The Kettering Foundation just published my report on a three-year study I did on what motivates faculty to do civic engagement work: Civic Aspirations. In short, the study examines an important but little discussed component of civic engagement: public happiness.
Basically, public happiness refers to the energy and sense of flourishing people experience when they work with others on projects with public relevance. Anyone who has done community organizing or other forms of public work probably knows what I am talking about.
Hannah Arendt theorized the term in On Revolution, but it hasn’t gotten a lot of attention. Some people in the Kettering higher education work group wondered if the concept would help explain why faculty do civic engagement work on top of already heavy workloads, even though most colleges and universities do not reward that type of work.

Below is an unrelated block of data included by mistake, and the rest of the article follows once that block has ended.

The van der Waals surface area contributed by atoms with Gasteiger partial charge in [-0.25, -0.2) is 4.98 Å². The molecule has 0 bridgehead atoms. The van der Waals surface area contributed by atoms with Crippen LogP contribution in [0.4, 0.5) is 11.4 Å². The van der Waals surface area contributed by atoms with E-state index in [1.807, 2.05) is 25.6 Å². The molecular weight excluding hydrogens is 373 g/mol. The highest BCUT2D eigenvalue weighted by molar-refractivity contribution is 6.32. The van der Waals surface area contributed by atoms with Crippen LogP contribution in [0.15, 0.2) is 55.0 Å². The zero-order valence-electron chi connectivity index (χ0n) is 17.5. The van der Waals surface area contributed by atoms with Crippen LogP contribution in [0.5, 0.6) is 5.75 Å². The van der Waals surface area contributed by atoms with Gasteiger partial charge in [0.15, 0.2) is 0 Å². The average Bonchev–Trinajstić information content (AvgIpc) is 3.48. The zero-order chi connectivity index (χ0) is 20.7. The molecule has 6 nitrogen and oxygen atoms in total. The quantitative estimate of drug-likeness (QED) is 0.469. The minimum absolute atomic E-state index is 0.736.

To find out, I interviewed almost 40 faculty and discovered that every single one of them does experience public happiness from their civic engagement work — some at extremely high levels! Moreover, many spoke about their work in spiritual terms; it makes them feel like they are part of something much bigger than themselves. That is how meaningful it is to them. And it also helps them do their jobs better.
It was an interesting study to conduct, and through it I learned that I too experience public happiness, when I engage in community activism and progressive political work. In fact, that energy is what keeps me going.
Activism. Try it. You’ll like it!